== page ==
Before the pandemic, Tyson Bird and his girlfriend decided to upgrade from their one-bedroom apartment in Brentwood to a two-bedroom place in the Riverside neighborhood, where they felt they could find a newer building with more affordable rates than in other parts of town.
When the first COVID-19 cases were reported in March, they were still looking. Although the lockdown and subsequent restrictions meant they couldn't tour places in person, the couple was pleasantly surprised by what they found.
"The prices were a lot lower than we expected," Bird said.
So low, in fact, that they ultimately moved into a two-bedroom place in Clarksville, which they originally thought was out of their budget.
"We expected to pay a couple hundred more," Bird told Austonia of their new place. Instead, he and his girlfriend pay $85 more a month for double the square footage in a building 30 blocks closer to downtown. "It was a no-brainer," he said.
The couple is not alone in their discovery.
The average monthly rent of Austin-area apartments fell from more than $1,300 in March to less than $1,225 last month, according to the latest report from ApartmentData.com. Occupancy rates are showing a similar decline.
Cindi Reed, regional vice president of ApartmentData.com, said other Texas metros are seeing their rental markets start to stabilize eight months into the pandemic—but not Austin's.
"Our rates were greatly overinflated, in my opinion," Reed said, explaining that local rents had long been the most expensive in the state. "Our fall was going to be bigger because we were higher."
Additionally, Austin has a greater proportion of its apartment stock under construction or proposed than other cities. Currently, there are nearly 44,000 units in development across 150 properties.
New buildings tend to be in the Class A—or most luxurious—category and cater to recent arrivals lured to Austin by jobs in the tech sector and other booming industries.
"That's what drives us," Reed said. "Absorption is high when job growth is high."
But many major employers—including Amazon, Apple and Indeed—have said they don't plan on returning to their offices until next year.
Without new arrivals to fill these units, 61% of Class A properties and 41% of Class B properties are offering incentives in the form of discounted rent or other deals, Reed said.
Additionally, despite this historic downturn, many tenants are struggling to stay in their homes because of lost jobs and other financial hardships.
But not everyone is frustrated.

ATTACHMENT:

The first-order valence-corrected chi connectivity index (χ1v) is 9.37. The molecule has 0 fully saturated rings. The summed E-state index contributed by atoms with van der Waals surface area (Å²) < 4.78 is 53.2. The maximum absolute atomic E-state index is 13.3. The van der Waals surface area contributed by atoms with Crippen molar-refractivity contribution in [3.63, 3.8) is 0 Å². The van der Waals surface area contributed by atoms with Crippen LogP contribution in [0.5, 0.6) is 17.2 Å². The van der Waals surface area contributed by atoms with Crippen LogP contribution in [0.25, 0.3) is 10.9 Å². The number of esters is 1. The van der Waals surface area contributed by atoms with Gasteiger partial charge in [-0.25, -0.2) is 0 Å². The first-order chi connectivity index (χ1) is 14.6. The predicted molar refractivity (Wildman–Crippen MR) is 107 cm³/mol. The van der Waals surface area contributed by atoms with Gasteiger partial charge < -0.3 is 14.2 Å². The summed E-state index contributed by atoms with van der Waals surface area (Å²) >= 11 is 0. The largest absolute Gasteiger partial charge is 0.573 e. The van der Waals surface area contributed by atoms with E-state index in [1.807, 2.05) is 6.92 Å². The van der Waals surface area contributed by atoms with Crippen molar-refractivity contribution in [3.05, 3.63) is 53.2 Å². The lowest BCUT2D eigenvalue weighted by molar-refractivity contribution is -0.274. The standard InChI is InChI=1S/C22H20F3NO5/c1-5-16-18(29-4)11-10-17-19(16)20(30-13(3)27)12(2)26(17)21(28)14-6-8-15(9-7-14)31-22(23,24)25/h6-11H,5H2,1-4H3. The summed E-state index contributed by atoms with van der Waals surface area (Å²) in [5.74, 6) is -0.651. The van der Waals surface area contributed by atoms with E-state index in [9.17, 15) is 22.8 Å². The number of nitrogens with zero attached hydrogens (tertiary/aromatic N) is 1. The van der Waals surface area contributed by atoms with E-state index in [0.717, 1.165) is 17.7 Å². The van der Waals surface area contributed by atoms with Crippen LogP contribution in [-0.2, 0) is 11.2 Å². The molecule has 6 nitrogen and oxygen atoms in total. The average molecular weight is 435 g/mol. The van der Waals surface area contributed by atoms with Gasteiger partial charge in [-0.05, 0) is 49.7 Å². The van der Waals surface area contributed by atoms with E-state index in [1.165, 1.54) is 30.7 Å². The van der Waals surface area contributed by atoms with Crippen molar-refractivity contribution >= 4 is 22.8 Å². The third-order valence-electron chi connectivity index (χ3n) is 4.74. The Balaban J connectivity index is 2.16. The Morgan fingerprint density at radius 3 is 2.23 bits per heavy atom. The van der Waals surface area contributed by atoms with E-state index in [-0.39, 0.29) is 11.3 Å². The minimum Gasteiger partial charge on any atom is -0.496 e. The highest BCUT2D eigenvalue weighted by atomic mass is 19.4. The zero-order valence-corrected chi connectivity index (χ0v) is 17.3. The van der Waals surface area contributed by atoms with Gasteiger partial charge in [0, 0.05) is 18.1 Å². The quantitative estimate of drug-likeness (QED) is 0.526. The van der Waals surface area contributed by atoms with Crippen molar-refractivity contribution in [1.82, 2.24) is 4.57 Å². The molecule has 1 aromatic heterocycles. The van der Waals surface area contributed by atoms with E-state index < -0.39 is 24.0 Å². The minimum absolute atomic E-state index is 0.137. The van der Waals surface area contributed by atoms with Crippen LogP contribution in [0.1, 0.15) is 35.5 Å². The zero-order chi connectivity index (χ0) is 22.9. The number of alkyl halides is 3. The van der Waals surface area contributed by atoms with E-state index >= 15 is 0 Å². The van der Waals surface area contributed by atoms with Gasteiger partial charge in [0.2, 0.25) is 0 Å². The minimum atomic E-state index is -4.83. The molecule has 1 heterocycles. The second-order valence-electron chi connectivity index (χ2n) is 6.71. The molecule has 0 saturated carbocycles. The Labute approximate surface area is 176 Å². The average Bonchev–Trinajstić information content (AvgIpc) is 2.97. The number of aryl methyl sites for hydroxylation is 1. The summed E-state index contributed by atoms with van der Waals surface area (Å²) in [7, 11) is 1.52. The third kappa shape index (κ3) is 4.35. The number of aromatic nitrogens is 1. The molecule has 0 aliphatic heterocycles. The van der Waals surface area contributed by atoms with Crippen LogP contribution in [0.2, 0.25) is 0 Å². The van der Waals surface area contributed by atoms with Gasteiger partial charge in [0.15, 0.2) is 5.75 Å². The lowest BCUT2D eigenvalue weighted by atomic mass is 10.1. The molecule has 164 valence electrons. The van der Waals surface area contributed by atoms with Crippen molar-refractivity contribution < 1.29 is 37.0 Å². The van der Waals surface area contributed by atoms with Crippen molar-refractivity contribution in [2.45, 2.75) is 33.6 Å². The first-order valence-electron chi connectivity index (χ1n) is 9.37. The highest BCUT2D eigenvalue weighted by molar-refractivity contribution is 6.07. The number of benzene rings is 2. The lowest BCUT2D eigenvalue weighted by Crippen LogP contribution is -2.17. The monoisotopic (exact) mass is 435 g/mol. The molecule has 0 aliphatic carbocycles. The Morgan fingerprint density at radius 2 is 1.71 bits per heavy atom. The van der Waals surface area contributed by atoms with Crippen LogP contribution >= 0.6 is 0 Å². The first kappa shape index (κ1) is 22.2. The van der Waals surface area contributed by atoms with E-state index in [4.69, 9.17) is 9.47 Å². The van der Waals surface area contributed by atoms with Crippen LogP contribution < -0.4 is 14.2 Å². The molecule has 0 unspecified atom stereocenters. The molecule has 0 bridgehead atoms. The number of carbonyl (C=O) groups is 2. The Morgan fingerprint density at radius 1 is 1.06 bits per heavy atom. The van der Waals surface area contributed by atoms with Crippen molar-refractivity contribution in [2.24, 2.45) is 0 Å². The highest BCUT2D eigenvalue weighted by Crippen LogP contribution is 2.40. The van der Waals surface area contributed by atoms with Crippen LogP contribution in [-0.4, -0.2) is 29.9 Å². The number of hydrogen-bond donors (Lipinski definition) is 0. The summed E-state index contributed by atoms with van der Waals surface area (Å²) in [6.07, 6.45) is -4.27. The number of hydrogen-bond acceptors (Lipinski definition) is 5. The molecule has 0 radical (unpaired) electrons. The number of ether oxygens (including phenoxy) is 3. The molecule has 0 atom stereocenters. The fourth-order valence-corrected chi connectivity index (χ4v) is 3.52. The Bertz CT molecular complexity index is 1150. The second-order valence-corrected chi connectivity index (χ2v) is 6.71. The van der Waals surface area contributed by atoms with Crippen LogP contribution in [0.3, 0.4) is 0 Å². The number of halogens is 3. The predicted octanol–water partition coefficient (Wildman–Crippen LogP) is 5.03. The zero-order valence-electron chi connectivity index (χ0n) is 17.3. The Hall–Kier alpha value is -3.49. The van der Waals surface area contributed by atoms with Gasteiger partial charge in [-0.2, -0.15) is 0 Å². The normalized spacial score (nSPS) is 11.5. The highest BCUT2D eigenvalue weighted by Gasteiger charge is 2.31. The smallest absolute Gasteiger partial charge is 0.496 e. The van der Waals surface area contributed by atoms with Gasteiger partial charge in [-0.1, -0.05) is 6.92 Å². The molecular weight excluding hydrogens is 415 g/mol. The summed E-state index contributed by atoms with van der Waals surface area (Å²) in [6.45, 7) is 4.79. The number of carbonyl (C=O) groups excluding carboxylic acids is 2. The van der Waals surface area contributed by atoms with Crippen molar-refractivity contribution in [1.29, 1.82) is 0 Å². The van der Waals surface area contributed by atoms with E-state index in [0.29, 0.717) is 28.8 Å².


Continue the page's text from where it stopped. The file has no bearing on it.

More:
"Renters can utilize some of these benefits right now," Blair said.
Like Bird, some Austin renters may find that they can afford a bigger apartment in a more desirable location for around the same price.
Others, spurred by the low interest rates and more flexible remote work options precipitated by the pandemic, may seek out homeownership.
"There is a migration from the inner core of the city, (where people are) paying outrageous downtown rents, to the outer suburban areas, where things are more affordable," Reed said. "If you're paying $2,500 a month in rent downtown, you can buy a beautiful house for that (same amount) and build equity."
Despite the pandemic, the local housing market remains scorching.
The median home price in the city of Austin hit an all-time high of $435,000 last month—a nearly 15% year-over-year increase—according to the Austin Board of Realtors' latest report.
But the rental cool down appears here to stay.
"Our previous place is still listed," Bird said. "Right now, it's $100 less (a month) than we paid the last two years."
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Austin FC's opening match at LAFC has already gotten plenty of buzz, and not just because the team will be playing its first-ever match. The opener will also see two famous fans pitted against each other: Will Ferrell and Matthew McConaughey.
Since he joined the club as a part-time owner in 2019, McConaughey hasn't been quiet about going Verde. The Austin icon has been a hypeman for the team on the Jimmy Kimmel show, spoken with MLS Commissioner Don Garber at SXSW and is vocal about the club on Twitter.
On Tuesday, McConaughey talked all things Austin FC from what appeared to be an Airstream.
"We've been talking about this," McConaughey said. "We've been building this brick by brick. We understand it's Verde, it's listos, but now it's live."
"I just got some chills saying that," McConaughey added.